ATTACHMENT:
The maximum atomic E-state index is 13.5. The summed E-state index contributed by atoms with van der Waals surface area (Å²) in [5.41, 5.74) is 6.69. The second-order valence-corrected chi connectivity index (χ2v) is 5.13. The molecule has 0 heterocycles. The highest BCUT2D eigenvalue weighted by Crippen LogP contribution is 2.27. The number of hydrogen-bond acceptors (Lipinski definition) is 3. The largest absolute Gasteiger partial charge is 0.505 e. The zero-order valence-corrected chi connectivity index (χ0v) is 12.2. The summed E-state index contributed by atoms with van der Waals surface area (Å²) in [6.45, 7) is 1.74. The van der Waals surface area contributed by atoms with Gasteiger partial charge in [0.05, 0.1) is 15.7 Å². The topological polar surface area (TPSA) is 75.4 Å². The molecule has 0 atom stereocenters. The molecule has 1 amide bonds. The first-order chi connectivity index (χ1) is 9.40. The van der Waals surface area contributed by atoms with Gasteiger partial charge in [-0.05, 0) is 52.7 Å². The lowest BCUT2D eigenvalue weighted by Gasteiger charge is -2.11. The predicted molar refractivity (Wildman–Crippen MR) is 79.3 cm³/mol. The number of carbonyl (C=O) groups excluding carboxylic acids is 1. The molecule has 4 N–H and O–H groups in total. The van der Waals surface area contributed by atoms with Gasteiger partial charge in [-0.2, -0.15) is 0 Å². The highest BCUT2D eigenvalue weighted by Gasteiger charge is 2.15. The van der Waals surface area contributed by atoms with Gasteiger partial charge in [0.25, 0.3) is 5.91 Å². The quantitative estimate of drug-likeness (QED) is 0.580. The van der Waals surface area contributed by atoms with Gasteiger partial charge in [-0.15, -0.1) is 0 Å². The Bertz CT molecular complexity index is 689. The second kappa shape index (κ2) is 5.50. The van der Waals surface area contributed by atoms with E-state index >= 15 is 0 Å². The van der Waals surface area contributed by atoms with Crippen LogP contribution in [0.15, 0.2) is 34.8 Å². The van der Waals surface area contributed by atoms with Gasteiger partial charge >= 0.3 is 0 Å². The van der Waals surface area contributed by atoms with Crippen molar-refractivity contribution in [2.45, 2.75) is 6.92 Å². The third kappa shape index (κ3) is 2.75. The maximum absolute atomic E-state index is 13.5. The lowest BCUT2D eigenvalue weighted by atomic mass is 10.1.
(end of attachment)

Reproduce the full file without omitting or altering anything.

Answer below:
The maximum atomic E-state index is 13.5. The summed E-state index contributed by atoms with van der Waals surface area (Å²) in [5.41, 5.74) is 6.69. The second-order valence-corrected chi connectivity index (χ2v) is 5.13. The molecule has 0 heterocycles. The highest BCUT2D eigenvalue weighted by Crippen LogP contribution is 2.27. The number of hydrogen-bond acceptors (Lipinski definition) is 3. The largest absolute Gasteiger partial charge is 0.505 e. The zero-order valence-corrected chi connectivity index (χ0v) is 12.2. The summed E-state index contributed by atoms with van der Waals surface area (Å²) in [6.45, 7) is 1.74. The van der Waals surface area contributed by atoms with Gasteiger partial charge in [0.05, 0.1) is 15.7 Å². The topological polar surface area (TPSA) is 75.4 Å². The molecule has 0 atom stereocenters. The molecule has 1 amide bonds. The first-order chi connectivity index (χ1) is 9.40. The van der Waals surface area contributed by atoms with Gasteiger partial charge in [-0.05, 0) is 52.7 Å². The lowest BCUT2D eigenvalue weighted by Gasteiger charge is -2.11. The predicted molar refractivity (Wildman–Crippen MR) is 79.3 cm³/mol. The number of carbonyl (C=O) groups excluding carboxylic acids is 1. The molecule has 4 N–H and O–H groups in total. The van der Waals surface area contributed by atoms with Gasteiger partial charge in [-0.2, -0.15) is 0 Å². The highest BCUT2D eigenvalue weighted by Gasteiger charge is 2.15. The van der Waals surface area contributed by atoms with Gasteiger partial charge in [0.25, 0.3) is 5.91 Å². The quantitative estimate of drug-likeness (QED) is 0.580. The van der Waals surface area contributed by atoms with Gasteiger partial charge in [-0.15, -0.1) is 0 Å². The Bertz CT molecular complexity index is 689. The second kappa shape index (κ2) is 5.50. The van der Waals surface area contributed by atoms with E-state index >= 15 is 0 Å². The van der Waals surface area contributed by atoms with Crippen LogP contribution in [0.15, 0.2) is 34.8 Å². The van der Waals surface area contributed by atoms with Gasteiger partial charge >= 0.3 is 0 Å². The van der Waals surface area contributed by atoms with Crippen molar-refractivity contribution in [2.45, 2.75) is 6.92 Å². The third kappa shape index (κ3) is 2.75. The maximum absolute atomic E-state index is 13.5. The lowest BCUT2D eigenvalue weighted by atomic mass is 10.1.